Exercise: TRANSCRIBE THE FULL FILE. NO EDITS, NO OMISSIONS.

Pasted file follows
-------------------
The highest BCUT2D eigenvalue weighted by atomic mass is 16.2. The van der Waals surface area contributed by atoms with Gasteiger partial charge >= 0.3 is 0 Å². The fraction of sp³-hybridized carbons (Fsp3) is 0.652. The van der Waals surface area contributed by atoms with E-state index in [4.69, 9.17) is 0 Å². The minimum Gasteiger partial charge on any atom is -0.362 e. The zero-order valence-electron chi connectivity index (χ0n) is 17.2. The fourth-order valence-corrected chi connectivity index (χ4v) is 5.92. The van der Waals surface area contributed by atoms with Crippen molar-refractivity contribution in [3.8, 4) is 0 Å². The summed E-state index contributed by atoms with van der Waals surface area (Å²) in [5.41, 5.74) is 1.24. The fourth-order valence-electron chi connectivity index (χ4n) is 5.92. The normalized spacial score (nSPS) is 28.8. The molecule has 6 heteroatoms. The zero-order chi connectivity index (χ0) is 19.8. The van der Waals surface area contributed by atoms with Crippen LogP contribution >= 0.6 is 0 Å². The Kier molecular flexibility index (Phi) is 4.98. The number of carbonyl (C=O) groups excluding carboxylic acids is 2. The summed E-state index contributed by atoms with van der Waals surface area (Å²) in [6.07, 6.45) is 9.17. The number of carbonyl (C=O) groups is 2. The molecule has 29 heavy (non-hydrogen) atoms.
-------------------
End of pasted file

The highest BCUT2D eigenvalue weighted by atomic mass is 16.2. The van der Waals surface area contributed by atoms with Gasteiger partial charge >= 0.3 is 0 Å². The fraction of sp³-hybridized carbons (Fsp3) is 0.652. The van der Waals surface area contributed by atoms with E-state index in [4.69, 9.17) is 0 Å². The minimum Gasteiger partial charge on any atom is -0.362 e. The zero-order valence-electron chi connectivity index (χ0n) is 17.2. The fourth-order valence-corrected chi connectivity index (χ4v) is 5.92. The van der Waals surface area contributed by atoms with Crippen molar-refractivity contribution in [3.8, 4) is 0 Å². The summed E-state index contributed by atoms with van der Waals surface area (Å²) in [5.41, 5.74) is 1.24. The fourth-order valence-electron chi connectivity index (χ4n) is 5.92. The normalized spacial score (nSPS) is 28.8. The molecule has 6 heteroatoms. The zero-order chi connectivity index (χ0) is 19.8. The van der Waals surface area contributed by atoms with Crippen LogP contribution >= 0.6 is 0 Å². The Kier molecular flexibility index (Phi) is 4.98. The number of carbonyl (C=O) groups excluding carboxylic acids is 2. The summed E-state index contributed by atoms with van der Waals surface area (Å²) in [6.07, 6.45) is 9.17. The number of carbonyl (C=O) groups is 2. The molecule has 29 heavy (non-hydrogen) atoms.